NAIROBI - Kenyan police on Wednesday raided the African headquarters of the China Global Television Network, briefly detaining several journalists as part of an ongoing crackdown against illegal immigrants, an employee said.
Cellphone footage of the raid seen by AFP showed armed plainclothed police bundling Chinese staff into vehicles while demanding that reporters of other nationalities produce their passports or accompany them to the police station.
“They had automatic rifles, it was scary,” said one foreign reporter at the state-owned television station on condition of anonymity.
Kenyan police chief Joseph Boinnet confirmed the raid on the office in search of illegal immigrants.
“All the foreigners who were arrested at CGTN have been released after their documents were confirmed to be okay,” he told Capital FM radio station.
CGTN, an international English-language television station, broadcasts across the globe, with major news centres in Nairobi and Washington.
Kenya last month began hunting down and arresting those illegally in the country after holding a 60-day exercise in which every foreigner was required to revalidate their permits — a laborious process that can take up to eight hours.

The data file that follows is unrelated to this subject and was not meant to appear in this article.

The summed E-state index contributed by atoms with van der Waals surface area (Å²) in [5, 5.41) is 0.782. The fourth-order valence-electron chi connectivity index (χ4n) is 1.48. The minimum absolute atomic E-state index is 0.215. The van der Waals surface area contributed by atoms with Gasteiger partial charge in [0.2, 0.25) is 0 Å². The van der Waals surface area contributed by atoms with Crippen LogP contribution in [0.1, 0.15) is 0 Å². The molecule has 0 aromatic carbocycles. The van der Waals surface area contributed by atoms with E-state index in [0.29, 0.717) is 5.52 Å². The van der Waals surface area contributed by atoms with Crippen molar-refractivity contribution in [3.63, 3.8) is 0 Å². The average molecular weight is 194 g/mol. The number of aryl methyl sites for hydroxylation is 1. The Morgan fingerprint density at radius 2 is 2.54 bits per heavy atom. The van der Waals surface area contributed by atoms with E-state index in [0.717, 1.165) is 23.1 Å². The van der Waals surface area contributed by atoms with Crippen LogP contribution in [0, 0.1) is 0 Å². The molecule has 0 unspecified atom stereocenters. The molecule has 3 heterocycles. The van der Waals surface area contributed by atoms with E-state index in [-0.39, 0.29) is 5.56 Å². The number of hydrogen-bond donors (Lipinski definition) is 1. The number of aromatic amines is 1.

Last week, the interior ministry released a hotline number for members of the public to report illegal immigrants.
“It is extremely worrying that citizens are being encouraged to call a hotline to report cases of suspected undocumented migrants. This approach is likely to ignite xenophobia against foreign workers, refugees and asylum seekers,” Amnesty International’s regional deputy director Seif Magango said in a statement on Saturday.
China and Kenya maintain strong relations, with Beijing funding numerous infrastructure projects in the country.
China financed 90 percent of a $3.2-billion (2.8-billion-euro) railway linking Nairobi to the coastal city of Mombasa.
President Uhuru Kenyatta — attending a two-day China-Africa forum in Beijing — is expected to sign a deal for the financing of the second phase of the railway, which will link the Rift Valley town of Naivasha to Kisumu near the Ugandan border, costing a further $3.5 billion.
The project has increased concerns in Kenya over mounting debt to China.